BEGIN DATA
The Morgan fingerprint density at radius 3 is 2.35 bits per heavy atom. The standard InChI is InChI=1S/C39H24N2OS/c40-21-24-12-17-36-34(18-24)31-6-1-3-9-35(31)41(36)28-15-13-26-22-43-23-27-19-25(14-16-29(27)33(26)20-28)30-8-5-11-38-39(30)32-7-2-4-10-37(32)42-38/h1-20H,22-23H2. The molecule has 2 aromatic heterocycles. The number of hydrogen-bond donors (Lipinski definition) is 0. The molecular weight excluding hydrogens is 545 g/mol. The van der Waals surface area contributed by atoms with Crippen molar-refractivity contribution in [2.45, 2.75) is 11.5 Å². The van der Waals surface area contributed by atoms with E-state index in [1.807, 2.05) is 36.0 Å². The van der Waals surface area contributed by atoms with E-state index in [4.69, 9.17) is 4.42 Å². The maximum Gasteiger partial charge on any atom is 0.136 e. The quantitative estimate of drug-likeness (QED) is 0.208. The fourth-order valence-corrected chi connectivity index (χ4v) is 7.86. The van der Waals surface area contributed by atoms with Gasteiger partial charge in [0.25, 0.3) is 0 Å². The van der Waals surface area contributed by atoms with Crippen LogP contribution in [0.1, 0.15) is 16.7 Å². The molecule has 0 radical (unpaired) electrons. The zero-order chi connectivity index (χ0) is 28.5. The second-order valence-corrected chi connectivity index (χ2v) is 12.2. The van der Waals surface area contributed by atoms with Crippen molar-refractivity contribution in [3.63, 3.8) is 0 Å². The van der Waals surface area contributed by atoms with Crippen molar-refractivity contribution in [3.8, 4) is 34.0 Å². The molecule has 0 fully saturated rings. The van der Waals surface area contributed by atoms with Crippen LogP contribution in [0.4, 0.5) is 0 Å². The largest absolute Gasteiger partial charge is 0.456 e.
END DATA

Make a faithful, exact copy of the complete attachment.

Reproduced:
The Morgan fingerprint density at radius 3 is 2.35 bits per heavy atom. The standard InChI is InChI=1S/C39H24N2OS/c40-21-24-12-17-36-34(18-24)31-6-1-3-9-35(31)41(36)28-15-13-26-22-43-23-27-19-25(14-16-29(27)33(26)20-28)30-8-5-11-38-39(30)32-7-2-4-10-37(32)42-38/h1-20H,22-23H2. The molecule has 2 aromatic heterocycles. The number of hydrogen-bond donors (Lipinski definition) is 0. The molecular weight excluding hydrogens is 545 g/mol. The van der Waals surface area contributed by atoms with Crippen molar-refractivity contribution in [2.45, 2.75) is 11.5 Å². The van der Waals surface area contributed by atoms with E-state index in [1.807, 2.05) is 36.0 Å². The van der Waals surface area contributed by atoms with E-state index in [4.69, 9.17) is 4.42 Å². The maximum Gasteiger partial charge on any atom is 0.136 e. The quantitative estimate of drug-likeness (QED) is 0.208. The fourth-order valence-corrected chi connectivity index (χ4v) is 7.86. The van der Waals surface area contributed by atoms with Gasteiger partial charge in [0.25, 0.3) is 0 Å². The van der Waals surface area contributed by atoms with Crippen LogP contribution in [0.1, 0.15) is 16.7 Å². The molecule has 0 radical (unpaired) electrons. The zero-order chi connectivity index (χ0) is 28.5. The second-order valence-corrected chi connectivity index (χ2v) is 12.2. The van der Waals surface area contributed by atoms with Crippen molar-refractivity contribution in [3.63, 3.8) is 0 Å². The van der Waals surface area contributed by atoms with Crippen molar-refractivity contribution in [3.8, 4) is 34.0 Å². The molecule has 0 fully saturated rings. The van der Waals surface area contributed by atoms with Crippen LogP contribution in [0.4, 0.5) is 0 Å². The largest absolute Gasteiger partial charge is 0.456 e.